The title of this week’s Big Top entry, “Slit Skirts” needs some explanation.  The song steps through what can only be Pete Townshend’s relationship at the time with his wife, Karen Astley (“Jeanie” in the song):  A couple that used to have a bright flame burning, but for numerous reasons (explained throughout the song and album) have allowed it to extinguish (“without your match, there is no flame”).  The “Slip Kids” refrain…..

Slit Skirts, Jeanie never wears those slit skirts
And I don’t ever wear no ripped shirts
Can’t pretend that growing older never hurts

….. is symbolic of the carefree nature of their love for one another in better times, and then the loss of that uplifting spirit.  The key line, particularly in regards to this week’s theme, is the last one:  Again, the Townshendian view that growing older is a state of mind.  It’s what happens to us when we have lost our way.

So back to my reconnection with this album…. can I still feel it or have I lost my way?  Well I think we all meander off course at one point or another in life.  We have all experienced the role of the Prodigal Son:  Experience that comes with ever-increasing years tagged to life can so easily have the inevitability of polarizing us from the innocence of our youth.  But I did find love again, and so could now listen to “Slit Skirts” on the other side of the age mountain with this in play too.  The intensity of how I felt listening to ‘Chinese Eyes’ 35 years ago has diminished somewhat; there’s no denying that.  However, that wonderful music still allows me to connect back up with those lifetime-ago feelings, at moments in deep and stirring ways, and for that I am forever grateful.


Saturday, October 8, 2016

Under the Big Top # 40: “Odd Man In”

(Personal reflections inspired by Who songs)

Song: “Tattoo”
Album: The Who Sell Out
Release Date: December, 1967

I have often told the story of my earliest days in public school in September 1972 (after 4 years at St. Mary’s, a Catholic parochial school in my hometown which closed its doors the year before), when my 5th grade teacher, Mr. Carrol, as dry witted a person as anyone I have ever met, reviewed a penmanship quiz we had all just taken from his desk in front of the class.  We sat quietly as he peered down through his spectacles at our longhand.  Finally, he looked up at us and stated “there are many examples here of exemplary writing styles.  Could I see a show of hands from all of you who have joined us from St. Mary’s School”?  A handful of us raised our hands and Mr. Carrol slowly scanned the room, nodding in approving fashion as he glanced up and down between pupil and paper, connecting each St. Mary’s transfer-student with his/her penmanship.  Finally he landed his eyes on me.  He stopped and stared a moment.  And then he stated….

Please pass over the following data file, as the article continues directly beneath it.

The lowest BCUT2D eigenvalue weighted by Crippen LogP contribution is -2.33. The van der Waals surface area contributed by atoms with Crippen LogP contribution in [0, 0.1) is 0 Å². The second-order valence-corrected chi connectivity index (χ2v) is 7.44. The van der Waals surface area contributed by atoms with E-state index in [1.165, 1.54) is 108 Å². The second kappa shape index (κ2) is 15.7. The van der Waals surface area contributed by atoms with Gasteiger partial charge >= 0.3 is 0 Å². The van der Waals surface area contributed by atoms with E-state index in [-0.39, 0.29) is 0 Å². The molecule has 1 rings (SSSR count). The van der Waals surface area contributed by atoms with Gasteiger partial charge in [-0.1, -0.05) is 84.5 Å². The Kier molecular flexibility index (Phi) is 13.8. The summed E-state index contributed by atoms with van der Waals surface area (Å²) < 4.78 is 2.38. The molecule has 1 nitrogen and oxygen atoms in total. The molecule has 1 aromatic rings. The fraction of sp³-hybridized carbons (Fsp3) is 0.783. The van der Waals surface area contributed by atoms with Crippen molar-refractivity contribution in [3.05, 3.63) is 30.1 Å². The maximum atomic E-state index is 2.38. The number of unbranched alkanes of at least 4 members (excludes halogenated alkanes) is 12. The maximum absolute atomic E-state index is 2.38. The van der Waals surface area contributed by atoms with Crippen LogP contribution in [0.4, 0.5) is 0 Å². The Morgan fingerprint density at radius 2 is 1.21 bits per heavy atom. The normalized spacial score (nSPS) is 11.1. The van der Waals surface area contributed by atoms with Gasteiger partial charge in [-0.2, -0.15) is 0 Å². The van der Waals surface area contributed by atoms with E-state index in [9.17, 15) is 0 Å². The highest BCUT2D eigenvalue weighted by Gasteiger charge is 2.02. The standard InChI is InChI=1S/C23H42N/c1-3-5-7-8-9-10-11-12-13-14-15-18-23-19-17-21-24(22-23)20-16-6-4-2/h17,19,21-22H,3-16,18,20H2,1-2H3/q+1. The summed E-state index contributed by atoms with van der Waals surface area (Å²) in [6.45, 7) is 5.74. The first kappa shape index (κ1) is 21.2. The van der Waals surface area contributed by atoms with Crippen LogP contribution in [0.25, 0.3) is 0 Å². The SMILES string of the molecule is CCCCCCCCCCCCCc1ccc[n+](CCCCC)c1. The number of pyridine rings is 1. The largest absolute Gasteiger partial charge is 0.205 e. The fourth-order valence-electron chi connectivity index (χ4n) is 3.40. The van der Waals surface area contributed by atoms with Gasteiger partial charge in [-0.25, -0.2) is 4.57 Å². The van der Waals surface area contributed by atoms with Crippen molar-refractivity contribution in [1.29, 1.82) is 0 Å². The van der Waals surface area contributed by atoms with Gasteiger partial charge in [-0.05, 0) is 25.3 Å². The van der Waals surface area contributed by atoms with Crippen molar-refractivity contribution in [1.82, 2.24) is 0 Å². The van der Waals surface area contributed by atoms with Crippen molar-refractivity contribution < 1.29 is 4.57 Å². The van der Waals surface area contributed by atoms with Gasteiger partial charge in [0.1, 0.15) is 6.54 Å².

Well now, there are always a few exceptions to the rule, aren’t there?

Despite that call out, I actually liked Mr. Carrol.  He kept us on our toes.  In fact, I’m pretty sure I was somewhat bemused at the time he made the comment; not traumatized as one would be lead to believe given the fact that I still vividly recall it.  And yet, why have I retained that memory all these years?  I’ll be frank:  Its part and parcel of my story.  This was not the only memory along these lines that I’ve retained from my adolescence.  I’ve got plenty more where that came from.  Along what lines you ask?  Well, what I am talking about here is the feeling of being different and in turn being signaled out as such.  And it’s a big reason for my interest in the Who.  Let me explain.